Cash starved Foxtel eats itself

Foxtel’s new online streaming service ‘Binge’ will reportedly launch next week with an expected monthly price tag of $15.

The service will give subscribers access to over 10,000 hours of content, including curated local and international dramas and movies.

Foxtel is hoping that the new service will drive subscription growth by attracting new customers that are not already subscribed to its existing premium services.

I see three major problems with Foxtel’s ‘Binge’ strategy.

First, if Binge does indeed launch at $15 a month, it will remain relatively expensive against the entry-level packages offered by its main rivals Netflix ($10) , Stan ($10), Amazon ($7) and Disney ($9). Thus, it will remain at a significant price disadvantage.

Second, ‘Binge’ will compete directly with Foxtel Now, whose entry-level package is priced at $25 a month and arguably offers less because it does not include movies (but does include live television).

Accordingly, many existing Foxtel customers will likely downgrade to the cheaper Binge package, crushing the company’s profit margins.

Finally, Foxtel has arguably moved too late into the discount streaming space. The market is already packed with offerings and there are question marks over whether cash-strapped Australians will subscribe to another service in significant enough numbers to turn Foxtel’s fortunes around.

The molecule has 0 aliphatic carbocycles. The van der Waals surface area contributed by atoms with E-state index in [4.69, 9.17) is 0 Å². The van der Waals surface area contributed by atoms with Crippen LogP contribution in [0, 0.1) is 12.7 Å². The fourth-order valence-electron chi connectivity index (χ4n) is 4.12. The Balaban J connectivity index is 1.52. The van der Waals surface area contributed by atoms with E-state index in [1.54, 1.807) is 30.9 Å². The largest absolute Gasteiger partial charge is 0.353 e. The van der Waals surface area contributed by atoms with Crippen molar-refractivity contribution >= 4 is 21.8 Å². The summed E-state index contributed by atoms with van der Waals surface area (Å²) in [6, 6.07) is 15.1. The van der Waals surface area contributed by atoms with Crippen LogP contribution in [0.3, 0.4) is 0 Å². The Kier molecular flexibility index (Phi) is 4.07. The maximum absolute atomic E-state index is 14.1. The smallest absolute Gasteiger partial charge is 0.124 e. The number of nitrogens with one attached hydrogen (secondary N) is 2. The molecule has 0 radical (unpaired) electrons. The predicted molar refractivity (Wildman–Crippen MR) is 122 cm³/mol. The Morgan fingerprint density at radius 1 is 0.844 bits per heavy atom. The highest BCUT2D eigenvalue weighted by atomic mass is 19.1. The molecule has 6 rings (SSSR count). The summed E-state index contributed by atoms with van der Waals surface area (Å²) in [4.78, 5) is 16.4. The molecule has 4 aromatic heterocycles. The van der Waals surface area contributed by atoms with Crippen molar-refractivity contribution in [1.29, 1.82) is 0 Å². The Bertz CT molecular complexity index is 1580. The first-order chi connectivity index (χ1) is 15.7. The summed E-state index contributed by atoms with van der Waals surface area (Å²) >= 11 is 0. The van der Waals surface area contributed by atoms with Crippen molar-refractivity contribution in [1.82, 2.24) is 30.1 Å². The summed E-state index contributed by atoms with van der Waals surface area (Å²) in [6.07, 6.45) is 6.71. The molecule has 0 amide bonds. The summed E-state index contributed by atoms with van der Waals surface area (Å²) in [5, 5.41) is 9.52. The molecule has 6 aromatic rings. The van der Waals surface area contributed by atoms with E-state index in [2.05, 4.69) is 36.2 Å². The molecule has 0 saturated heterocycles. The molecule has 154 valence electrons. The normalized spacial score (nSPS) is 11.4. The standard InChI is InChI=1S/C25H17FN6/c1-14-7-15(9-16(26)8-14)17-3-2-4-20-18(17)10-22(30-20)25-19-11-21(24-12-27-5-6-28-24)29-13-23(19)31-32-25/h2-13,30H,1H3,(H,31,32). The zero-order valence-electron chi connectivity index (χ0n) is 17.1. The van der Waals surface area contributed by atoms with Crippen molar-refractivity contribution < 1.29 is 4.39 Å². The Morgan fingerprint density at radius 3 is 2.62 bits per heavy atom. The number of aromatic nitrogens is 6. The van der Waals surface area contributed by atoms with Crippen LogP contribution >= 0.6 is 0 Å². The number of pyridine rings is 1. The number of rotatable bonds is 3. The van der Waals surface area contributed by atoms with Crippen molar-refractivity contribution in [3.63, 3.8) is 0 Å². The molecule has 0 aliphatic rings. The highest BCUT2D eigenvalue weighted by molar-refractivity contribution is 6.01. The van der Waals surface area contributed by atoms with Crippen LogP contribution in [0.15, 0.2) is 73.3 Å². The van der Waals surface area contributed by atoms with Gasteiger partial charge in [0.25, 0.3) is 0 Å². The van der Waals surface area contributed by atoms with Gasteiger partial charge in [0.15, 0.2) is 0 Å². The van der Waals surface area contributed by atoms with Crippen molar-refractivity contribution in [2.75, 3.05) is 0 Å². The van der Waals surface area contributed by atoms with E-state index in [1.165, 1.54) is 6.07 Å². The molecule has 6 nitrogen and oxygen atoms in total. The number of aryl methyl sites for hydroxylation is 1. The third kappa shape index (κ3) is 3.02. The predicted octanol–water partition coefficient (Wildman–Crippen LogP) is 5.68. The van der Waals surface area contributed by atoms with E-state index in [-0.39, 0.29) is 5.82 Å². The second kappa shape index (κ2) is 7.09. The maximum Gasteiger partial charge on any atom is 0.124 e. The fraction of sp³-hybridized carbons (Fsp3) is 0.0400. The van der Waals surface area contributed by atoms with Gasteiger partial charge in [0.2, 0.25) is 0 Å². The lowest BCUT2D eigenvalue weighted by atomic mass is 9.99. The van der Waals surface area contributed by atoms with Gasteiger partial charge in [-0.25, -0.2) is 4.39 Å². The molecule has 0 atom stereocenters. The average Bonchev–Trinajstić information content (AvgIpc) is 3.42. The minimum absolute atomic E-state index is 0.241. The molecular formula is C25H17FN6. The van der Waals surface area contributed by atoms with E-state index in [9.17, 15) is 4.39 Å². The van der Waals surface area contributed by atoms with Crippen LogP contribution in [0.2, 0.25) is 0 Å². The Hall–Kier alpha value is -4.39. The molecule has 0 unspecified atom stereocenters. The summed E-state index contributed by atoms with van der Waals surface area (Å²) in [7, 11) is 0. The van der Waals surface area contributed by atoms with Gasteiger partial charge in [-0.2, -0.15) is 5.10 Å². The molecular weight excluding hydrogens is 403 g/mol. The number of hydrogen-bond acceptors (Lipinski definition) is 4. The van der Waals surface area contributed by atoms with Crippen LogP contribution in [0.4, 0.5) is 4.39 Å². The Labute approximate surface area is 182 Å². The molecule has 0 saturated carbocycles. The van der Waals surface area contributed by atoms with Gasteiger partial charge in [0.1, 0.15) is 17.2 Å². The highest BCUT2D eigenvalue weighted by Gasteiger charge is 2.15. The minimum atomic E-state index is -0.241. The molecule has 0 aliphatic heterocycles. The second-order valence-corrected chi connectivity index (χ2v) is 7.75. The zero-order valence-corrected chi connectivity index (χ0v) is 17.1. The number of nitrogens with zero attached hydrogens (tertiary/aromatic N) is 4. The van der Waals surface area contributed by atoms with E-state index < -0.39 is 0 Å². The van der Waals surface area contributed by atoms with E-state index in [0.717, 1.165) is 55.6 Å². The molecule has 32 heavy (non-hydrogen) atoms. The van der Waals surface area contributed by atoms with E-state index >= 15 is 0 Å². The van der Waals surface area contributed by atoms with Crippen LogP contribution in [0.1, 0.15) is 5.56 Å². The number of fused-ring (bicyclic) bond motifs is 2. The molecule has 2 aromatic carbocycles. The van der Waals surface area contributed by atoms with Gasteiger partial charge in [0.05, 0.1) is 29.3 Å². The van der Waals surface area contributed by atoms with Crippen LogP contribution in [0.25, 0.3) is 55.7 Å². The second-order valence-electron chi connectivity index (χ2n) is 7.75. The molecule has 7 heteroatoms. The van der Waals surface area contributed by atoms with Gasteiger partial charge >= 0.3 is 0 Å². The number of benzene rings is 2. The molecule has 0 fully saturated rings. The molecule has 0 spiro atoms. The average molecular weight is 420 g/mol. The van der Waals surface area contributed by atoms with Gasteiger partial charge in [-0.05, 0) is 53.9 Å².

That said, more competition is always good for consumers, and they stand to win from Binge via cheaper access to exclusive content, like HBO.

Leith van Onselen
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  1. Sounds like Foxtel is entering its ‘Last Dance’, not the Michael Jordan version on Netflixs.

  2. Their offerings are now too confusing. They have 3 offerings that are sort of the same but at different price points and non of them hit the mark.

  3. I think you can bet your bottom dollar it will have limited app support at launch as well, which is just such a ridiculous own goal it isn’t funny. So you have that initial burst of interest, and when people go online to sign up they notice, oops, no LG TV’s, no Xbox One, no PS4, potentially no Apple TV’s…
    I’ve 3 of the above but still do not expect to be able to get on considering the app support they provide on their other services and comments I have seen made on initial availability of Binge. Streaming for my family is about us all getting around the tv for a family show sans ads.. the ability to watch on our laptops or iPad is not a draw for us. And we don’t have or want Chrome so…
    Every segment not covered means a smaller addressable market for their service.

    • adelaide_economistMEMBER

      Agree that apps have been a big weakness with Foxtel in all its forms. Even Kayo was a pain and the implementations of Foxtel Now (and its predecessor the name of which escape me) have been a disaster. The average person shouldn’t have to care what platform their TV is running – as long as it’s not really old or a yum cha brand running non-stock androidTV – then it should just be in the app store/app section downloads and just *work*. But so often doesn’t. Most of the demographic for foxtel content isn’t exactly the bright and young, which doesn’t help as expecting pensioners to sideload apps using all sorts of third-party trickery – on their TV of all things – is not a recipe for high market penetration.

  4. didrakebMEMBER

    Leith, I subscribe to Foxtel Now and think its good value and I mainly just watch live TV. You get Fox news, Sky News CNN, CNBC, Bloomberg TV, BBC. I like being able to see foreign news whenever I want. The little overseas news you get from the ABC is all one sided, its interesting to see another view. I am not interested in Netflix as it does not have any of this content. I doubt Murdoch would let Foxtel dissapear, didn’t he prop up the “The Australian” for years…